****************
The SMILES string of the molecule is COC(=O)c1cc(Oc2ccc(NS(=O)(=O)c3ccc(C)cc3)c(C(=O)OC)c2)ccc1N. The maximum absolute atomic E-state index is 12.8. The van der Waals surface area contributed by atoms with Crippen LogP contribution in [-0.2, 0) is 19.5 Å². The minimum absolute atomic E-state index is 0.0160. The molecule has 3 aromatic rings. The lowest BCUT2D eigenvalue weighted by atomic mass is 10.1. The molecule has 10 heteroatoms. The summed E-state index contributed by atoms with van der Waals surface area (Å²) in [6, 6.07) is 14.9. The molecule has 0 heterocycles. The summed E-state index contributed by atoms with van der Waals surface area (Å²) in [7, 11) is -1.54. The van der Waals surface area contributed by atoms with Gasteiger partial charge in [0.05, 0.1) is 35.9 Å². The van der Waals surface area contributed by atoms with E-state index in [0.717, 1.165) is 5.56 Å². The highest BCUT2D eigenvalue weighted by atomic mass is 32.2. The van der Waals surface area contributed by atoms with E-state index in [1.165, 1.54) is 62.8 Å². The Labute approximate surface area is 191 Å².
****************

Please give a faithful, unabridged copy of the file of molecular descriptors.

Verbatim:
The SMILES string of the molecule is COC(=O)c1cc(Oc2ccc(NS(=O)(=O)c3ccc(C)cc3)c(C(=O)OC)c2)ccc1N. The maximum absolute atomic E-state index is 12.8. The van der Waals surface area contributed by atoms with Crippen LogP contribution in [-0.2, 0) is 19.5 Å². The minimum absolute atomic E-state index is 0.0160. The molecule has 3 aromatic rings. The lowest BCUT2D eigenvalue weighted by atomic mass is 10.1. The molecule has 10 heteroatoms. The summed E-state index contributed by atoms with van der Waals surface area (Å²) in [6, 6.07) is 14.9. The molecule has 0 heterocycles. The summed E-state index contributed by atoms with van der Waals surface area (Å²) in [7, 11) is -1.54. The van der Waals surface area contributed by atoms with Gasteiger partial charge in [0.05, 0.1) is 35.9 Å². The van der Waals surface area contributed by atoms with E-state index in [0.717, 1.165) is 5.56 Å². The highest BCUT2D eigenvalue weighted by atomic mass is 32.2. The van der Waals surface area contributed by atoms with E-state index in [1.165, 1.54) is 62.8 Å². The Labute approximate surface area is 191 Å².